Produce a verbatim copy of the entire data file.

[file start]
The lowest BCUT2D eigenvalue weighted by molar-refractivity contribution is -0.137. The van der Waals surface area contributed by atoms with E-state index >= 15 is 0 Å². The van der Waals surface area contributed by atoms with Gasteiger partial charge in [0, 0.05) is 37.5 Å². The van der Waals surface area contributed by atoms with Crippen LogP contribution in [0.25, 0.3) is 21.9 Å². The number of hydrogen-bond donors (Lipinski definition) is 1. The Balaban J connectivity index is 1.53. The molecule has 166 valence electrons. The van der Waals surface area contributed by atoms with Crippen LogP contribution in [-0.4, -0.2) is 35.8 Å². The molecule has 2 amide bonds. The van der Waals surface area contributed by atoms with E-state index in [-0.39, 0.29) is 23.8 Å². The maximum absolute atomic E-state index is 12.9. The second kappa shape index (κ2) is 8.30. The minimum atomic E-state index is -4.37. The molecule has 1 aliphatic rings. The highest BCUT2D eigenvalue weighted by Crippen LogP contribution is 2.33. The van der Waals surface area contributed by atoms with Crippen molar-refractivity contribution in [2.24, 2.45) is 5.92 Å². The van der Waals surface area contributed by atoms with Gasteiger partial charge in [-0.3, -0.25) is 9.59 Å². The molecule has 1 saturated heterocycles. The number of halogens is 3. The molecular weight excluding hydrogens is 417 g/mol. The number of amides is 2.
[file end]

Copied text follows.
The lowest BCUT2D eigenvalue weighted by molar-refractivity contribution is -0.137. The van der Waals surface area contributed by atoms with E-state index >= 15 is 0 Å². The van der Waals surface area contributed by atoms with Gasteiger partial charge in [0, 0.05) is 37.5 Å². The van der Waals surface area contributed by atoms with Crippen LogP contribution in [0.25, 0.3) is 21.9 Å². The number of hydrogen-bond donors (Lipinski definition) is 1. The Balaban J connectivity index is 1.53. The molecule has 166 valence electrons. The van der Waals surface area contributed by atoms with Crippen LogP contribution in [-0.4, -0.2) is 35.8 Å². The molecule has 2 amide bonds. The van der Waals surface area contributed by atoms with E-state index in [-0.39, 0.29) is 23.8 Å². The maximum absolute atomic E-state index is 12.9. The second kappa shape index (κ2) is 8.30. The minimum atomic E-state index is -4.37. The molecule has 1 aliphatic rings. The highest BCUT2D eigenvalue weighted by Crippen LogP contribution is 2.33. The van der Waals surface area contributed by atoms with Crippen molar-refractivity contribution in [2.24, 2.45) is 5.92 Å². The van der Waals surface area contributed by atoms with Gasteiger partial charge in [-0.3, -0.25) is 9.59 Å². The molecule has 1 saturated heterocycles. The number of halogens is 3. The molecular weight excluding hydrogens is 417 g/mol. The number of amides is 2.